The Post-9/11 Climate Helped Turn The Satirical ‘Buffalo Soldiers’ Into A Flop

Kevin Gosztola
7 min readSep 18, 2021

[Editor’s Note: This is the second in The Dissenter’s weekly series on 9/11 and its impact on cinema, which will be published as a companion to our series, “Twenty Years In A Security State.”]

“After September 11, 2001, as American soldiers went into battle in Afghanistan and then Iraq, it must have been hard to imagine the public embracing a scabrous anti-military satire,” New York Times critic A.O. Scott wrote in his review of “Buffalo Soldiers.”

The film was released on July 25, 2003, after distribution was postponed four times by Miramax following the September 11th attacks.

“Buffalo Soldiers” premiered at the Toronto Film Festival on September 9, 2001. It starred Joaquin Phoenix, Anna Paquin, and Ed Harris. It was Australian director Gregor Jordan’s second film. It had an estimated $15 million budget and barely grossed $2 million worldwide, making it a flop.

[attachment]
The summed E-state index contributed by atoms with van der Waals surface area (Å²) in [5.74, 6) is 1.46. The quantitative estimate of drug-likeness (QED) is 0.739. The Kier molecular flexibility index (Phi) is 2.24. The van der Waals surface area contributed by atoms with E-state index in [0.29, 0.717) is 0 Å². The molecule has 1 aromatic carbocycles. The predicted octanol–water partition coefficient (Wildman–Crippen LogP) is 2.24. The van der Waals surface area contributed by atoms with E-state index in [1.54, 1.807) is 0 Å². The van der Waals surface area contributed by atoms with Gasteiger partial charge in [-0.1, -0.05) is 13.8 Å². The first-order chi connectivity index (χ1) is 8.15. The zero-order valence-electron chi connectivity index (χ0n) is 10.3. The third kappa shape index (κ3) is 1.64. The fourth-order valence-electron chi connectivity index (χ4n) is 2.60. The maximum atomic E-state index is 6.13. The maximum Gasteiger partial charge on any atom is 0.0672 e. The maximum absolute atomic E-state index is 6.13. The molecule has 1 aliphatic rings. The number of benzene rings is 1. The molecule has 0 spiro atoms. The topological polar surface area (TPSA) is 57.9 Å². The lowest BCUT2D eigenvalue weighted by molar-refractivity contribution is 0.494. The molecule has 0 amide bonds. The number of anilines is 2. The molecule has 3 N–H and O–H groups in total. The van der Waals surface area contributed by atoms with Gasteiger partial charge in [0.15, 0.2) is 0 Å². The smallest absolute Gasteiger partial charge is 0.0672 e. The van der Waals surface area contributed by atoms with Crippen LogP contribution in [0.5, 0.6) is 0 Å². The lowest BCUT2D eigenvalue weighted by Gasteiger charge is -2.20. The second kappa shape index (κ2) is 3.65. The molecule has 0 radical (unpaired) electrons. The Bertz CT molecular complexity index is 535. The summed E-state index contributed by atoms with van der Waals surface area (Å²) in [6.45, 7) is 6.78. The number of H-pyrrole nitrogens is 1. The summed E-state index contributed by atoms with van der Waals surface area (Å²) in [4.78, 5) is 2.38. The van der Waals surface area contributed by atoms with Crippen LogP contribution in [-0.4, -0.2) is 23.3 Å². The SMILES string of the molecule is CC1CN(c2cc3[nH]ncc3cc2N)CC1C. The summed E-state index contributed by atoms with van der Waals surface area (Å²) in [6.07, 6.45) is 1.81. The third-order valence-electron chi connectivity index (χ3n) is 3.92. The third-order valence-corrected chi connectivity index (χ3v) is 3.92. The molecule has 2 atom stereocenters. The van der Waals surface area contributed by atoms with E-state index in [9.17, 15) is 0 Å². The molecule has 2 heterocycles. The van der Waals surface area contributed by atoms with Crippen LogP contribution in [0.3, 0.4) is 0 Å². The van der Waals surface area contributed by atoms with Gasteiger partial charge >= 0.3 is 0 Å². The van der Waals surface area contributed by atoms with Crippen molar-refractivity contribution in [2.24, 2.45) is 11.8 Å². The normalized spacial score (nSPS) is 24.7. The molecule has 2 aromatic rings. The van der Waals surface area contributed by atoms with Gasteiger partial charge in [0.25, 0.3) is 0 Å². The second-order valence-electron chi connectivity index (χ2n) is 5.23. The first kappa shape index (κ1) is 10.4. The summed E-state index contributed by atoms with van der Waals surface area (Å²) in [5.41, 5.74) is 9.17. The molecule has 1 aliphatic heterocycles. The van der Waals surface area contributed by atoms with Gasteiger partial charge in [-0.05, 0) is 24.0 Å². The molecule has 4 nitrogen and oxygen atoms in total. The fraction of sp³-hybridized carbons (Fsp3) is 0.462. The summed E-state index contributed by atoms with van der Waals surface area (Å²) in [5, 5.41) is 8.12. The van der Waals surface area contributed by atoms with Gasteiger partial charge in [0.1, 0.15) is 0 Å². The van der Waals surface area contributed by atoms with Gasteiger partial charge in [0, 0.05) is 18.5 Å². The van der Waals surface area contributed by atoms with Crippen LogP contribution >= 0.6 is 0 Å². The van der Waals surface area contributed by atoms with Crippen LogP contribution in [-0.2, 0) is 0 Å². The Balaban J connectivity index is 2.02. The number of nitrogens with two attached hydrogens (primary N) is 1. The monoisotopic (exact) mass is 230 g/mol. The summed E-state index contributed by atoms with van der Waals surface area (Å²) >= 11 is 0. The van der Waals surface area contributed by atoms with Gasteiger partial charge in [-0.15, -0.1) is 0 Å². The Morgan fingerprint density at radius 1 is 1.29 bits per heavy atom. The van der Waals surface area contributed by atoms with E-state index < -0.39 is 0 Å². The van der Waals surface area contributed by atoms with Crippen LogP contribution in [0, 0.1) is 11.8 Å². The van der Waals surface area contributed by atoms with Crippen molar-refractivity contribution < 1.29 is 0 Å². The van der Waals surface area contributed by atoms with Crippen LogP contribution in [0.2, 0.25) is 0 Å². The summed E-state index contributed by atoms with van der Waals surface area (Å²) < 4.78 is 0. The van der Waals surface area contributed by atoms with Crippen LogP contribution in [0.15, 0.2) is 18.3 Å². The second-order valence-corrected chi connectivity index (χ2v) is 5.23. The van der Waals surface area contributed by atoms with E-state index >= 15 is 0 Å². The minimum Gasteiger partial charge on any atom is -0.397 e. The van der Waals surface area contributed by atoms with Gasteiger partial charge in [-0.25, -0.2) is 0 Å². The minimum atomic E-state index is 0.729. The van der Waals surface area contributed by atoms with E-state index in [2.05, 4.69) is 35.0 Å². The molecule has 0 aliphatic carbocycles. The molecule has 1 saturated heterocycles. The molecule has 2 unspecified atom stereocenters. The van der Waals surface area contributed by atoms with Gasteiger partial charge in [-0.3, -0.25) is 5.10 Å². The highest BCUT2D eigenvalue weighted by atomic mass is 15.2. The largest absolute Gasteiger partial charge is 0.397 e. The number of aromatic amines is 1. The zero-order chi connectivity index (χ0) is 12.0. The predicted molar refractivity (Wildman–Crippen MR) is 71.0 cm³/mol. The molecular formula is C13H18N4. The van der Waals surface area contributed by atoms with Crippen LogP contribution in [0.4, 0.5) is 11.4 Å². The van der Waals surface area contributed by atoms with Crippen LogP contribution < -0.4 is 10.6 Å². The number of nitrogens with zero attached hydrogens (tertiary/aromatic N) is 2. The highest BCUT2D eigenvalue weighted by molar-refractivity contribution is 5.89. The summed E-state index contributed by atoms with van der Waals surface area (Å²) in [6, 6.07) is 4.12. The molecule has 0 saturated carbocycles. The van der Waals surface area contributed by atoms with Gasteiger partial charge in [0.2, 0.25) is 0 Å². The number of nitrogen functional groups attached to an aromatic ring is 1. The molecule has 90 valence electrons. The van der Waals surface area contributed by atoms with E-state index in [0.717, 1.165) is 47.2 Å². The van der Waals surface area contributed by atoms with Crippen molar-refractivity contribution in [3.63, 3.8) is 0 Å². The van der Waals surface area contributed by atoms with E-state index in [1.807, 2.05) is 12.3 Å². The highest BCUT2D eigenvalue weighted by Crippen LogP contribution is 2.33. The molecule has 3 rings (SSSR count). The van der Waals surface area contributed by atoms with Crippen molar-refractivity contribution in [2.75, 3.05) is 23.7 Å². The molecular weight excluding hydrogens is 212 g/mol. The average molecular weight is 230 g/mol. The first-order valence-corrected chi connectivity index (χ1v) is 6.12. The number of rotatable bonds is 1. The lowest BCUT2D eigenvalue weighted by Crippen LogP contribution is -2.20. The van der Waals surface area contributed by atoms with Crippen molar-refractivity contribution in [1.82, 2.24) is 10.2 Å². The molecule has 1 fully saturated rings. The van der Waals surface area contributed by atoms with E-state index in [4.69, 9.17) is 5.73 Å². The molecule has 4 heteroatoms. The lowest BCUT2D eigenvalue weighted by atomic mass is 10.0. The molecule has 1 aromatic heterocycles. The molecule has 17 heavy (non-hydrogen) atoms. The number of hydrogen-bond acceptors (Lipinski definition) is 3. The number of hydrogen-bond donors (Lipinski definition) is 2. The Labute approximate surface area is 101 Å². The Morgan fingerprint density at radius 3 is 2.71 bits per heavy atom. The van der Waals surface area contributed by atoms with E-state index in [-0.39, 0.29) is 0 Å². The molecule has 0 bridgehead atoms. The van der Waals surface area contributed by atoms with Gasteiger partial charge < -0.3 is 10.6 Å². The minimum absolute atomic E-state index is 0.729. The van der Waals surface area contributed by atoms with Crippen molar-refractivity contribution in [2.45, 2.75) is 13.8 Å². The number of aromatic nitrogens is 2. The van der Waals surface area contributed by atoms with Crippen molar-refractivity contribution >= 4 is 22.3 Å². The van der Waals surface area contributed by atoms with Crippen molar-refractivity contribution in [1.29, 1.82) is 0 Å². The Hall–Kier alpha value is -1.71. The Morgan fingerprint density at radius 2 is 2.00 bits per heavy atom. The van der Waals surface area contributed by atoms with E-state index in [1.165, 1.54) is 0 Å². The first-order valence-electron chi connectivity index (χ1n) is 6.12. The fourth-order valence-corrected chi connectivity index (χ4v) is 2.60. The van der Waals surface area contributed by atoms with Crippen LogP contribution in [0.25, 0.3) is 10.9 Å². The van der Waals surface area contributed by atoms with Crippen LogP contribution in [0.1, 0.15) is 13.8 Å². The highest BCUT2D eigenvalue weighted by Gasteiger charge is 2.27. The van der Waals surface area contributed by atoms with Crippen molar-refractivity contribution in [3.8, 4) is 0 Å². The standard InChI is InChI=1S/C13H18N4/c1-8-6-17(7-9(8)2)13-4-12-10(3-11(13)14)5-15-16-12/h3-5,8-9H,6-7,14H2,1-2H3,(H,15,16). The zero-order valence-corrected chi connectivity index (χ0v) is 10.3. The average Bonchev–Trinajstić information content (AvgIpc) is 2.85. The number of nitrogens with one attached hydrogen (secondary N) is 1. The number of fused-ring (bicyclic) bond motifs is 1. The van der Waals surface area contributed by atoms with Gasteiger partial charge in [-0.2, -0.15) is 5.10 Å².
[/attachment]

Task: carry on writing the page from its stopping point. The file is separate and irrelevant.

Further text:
It was an adaptation of Robert O’Connor’s 1993 novel on the U.S. Army when hundreds of thousands of troops were stationed in West Germany, just prior to the fall of the Berlin Wall.

Scott’s deduction reflected the conformity that marked the years immediately following 9/11. “With United States forces still very much in harm’s way in Iraq, now might not be such a great time either,” he added.

Media coverage of the release naturally focused on the delay of the release, but it also fueled a backlash against the film for presenting a “war is hell” narrative.

Ray Elwood (Phoenix) is a battalion clerk at the Theodore Roosevelt U.S. Army Base in Stuttgart, West Germany in October 1989. He was caught stealing a car, and the judge gave him an option: go to prison for six months or join the Army for three years. He made the “mistake” of joining the Army.

“Peace is fucking boring,” Elwood declares. He deals heroin, and when he has an opportunity to go to the next level and sell a cache of US weapons for money, he pursues a deal.

Meanwhile, after Sergeant Lee (Scott Glenn), a psychopathic Vietnam War veteran, assumes command as the battalion’s top sergeant, he becomes Elwood’s worst enemy. Lee ends the cushy life Elwood has created for…